RARE Daily

Cure Rare Disease Collaborates with SickKids on Three-Year CRISPR Project

March 23, 2022

Cure Rare Disease, a nonprofit biotechnology research organization working to develop precision medicine for rare diseases, said it will fund research at The Hospital for Sick Children in Toronto, which will seek to develop CRISPR-based genome editing therapies for the rare and fatal neuromuscular Duchenne muscular dystrophy patients.

Photo: Rich Horgan, founder and president of Cure Rare Disease 

Last month, Cure Rare Disease said it would provide more than $500,000 in funding to SickKids to build upon existing research to develop a CRISPR/Cas9-based treatment to correct gene duplications that cause DMD by restoring full-length dystrophin, a protein critical to muscle strength and function. The project will test the feasibility of repairing a variety of DMD-causing duplications utilizing cells from four Cure Rare Disease patients. 

“Duplications in the genetic code are thought to be the direct cause for almost 10 percent of rare inherited disorders, yet they are incredibly difficult to model and study, which has slowed the development of precision medicine therapies for these patients,” said Zhenya Ivakine, Scientist in the Genetics & Genome Biology program at SickKids and a principal investigator in the project. “This funding and collaboration represent an important step forward in our work to individualize therapies for patients with rare diseases, such as DMD.”

Duchenne muscular dystrophy (DMD) is a rare, fatal neuromuscular genetic disease that occurs in approximately one in every 3,500-5,000 males worldwide. DMD is caused by a change or mutation in the gene that encodes instructions for dystrophin. Symptoms of DMD usually appear in infants and toddlers. Affected children may experience developmental delays such as difficulty in walking, climbing stairs or standing from a sitting position. As the disease progresses, muscle weakness in the lower limbs spreads to the arms, neck and other areas.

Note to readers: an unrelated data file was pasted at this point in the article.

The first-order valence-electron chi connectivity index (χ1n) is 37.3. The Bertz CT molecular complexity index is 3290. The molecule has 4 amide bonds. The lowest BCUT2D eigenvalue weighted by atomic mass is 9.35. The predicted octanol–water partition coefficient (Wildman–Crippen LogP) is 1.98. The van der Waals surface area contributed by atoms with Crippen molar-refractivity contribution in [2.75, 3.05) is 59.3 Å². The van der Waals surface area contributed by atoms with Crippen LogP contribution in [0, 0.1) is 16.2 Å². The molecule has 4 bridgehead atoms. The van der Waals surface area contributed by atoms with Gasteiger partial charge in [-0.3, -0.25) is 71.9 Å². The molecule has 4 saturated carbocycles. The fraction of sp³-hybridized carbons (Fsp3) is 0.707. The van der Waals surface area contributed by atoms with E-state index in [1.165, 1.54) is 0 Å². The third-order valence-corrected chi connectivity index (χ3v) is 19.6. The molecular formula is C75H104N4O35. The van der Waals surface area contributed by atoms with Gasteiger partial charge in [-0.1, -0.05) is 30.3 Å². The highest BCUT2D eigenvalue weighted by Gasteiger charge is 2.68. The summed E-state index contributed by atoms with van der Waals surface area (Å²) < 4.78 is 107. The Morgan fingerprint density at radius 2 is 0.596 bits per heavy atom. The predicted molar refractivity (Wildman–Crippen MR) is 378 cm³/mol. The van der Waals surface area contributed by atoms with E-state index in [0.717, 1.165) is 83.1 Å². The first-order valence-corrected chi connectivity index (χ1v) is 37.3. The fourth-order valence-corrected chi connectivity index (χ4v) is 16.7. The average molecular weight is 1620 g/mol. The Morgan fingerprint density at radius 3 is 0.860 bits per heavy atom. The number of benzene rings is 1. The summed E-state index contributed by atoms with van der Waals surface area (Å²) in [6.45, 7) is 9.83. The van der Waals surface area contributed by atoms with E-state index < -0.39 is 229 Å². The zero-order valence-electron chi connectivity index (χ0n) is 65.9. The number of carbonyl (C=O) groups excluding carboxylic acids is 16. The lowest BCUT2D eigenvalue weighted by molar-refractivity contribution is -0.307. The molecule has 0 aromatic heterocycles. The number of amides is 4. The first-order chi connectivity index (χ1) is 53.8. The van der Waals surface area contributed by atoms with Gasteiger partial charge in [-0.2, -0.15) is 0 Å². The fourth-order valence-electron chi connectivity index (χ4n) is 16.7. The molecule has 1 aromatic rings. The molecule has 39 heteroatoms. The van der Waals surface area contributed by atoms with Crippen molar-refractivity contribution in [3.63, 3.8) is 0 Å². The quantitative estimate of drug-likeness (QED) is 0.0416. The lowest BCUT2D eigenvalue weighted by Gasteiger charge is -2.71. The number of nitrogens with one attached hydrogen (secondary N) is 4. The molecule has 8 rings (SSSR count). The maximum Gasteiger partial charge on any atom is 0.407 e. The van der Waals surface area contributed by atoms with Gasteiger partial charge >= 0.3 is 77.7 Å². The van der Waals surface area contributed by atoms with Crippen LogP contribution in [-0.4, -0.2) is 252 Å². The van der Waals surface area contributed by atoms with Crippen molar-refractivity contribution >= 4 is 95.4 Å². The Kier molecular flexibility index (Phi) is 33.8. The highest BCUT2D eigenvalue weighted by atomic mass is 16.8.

Most patients require full-time use of a wheelchair in their early teens, and then progressively lose the ability to independently perform activities of daily living such as using the restroom, bathing and feeding. Eventually, increasing difficulty in breathing due to respiratory muscle dysfunction requires ventilation support, and cardiac dysfunction can lead to heart failure. The condition is universally fatal, and patients usually succumb to the disease in their twenties.

Cure Rare Disease is currently funding an array of projects to develop treatments to correct DMD gene deletions and will dose its first patient with a CRISPR-based treatment in 2022.

“This collaboration is a major milestone in our work to hopefully expand our drug development pipeline and continue building our pioneering model to create and dose customized therapeutics for rare diseases like DMD,” said Rich Horgan, founder and president of Cure Rare Disease.

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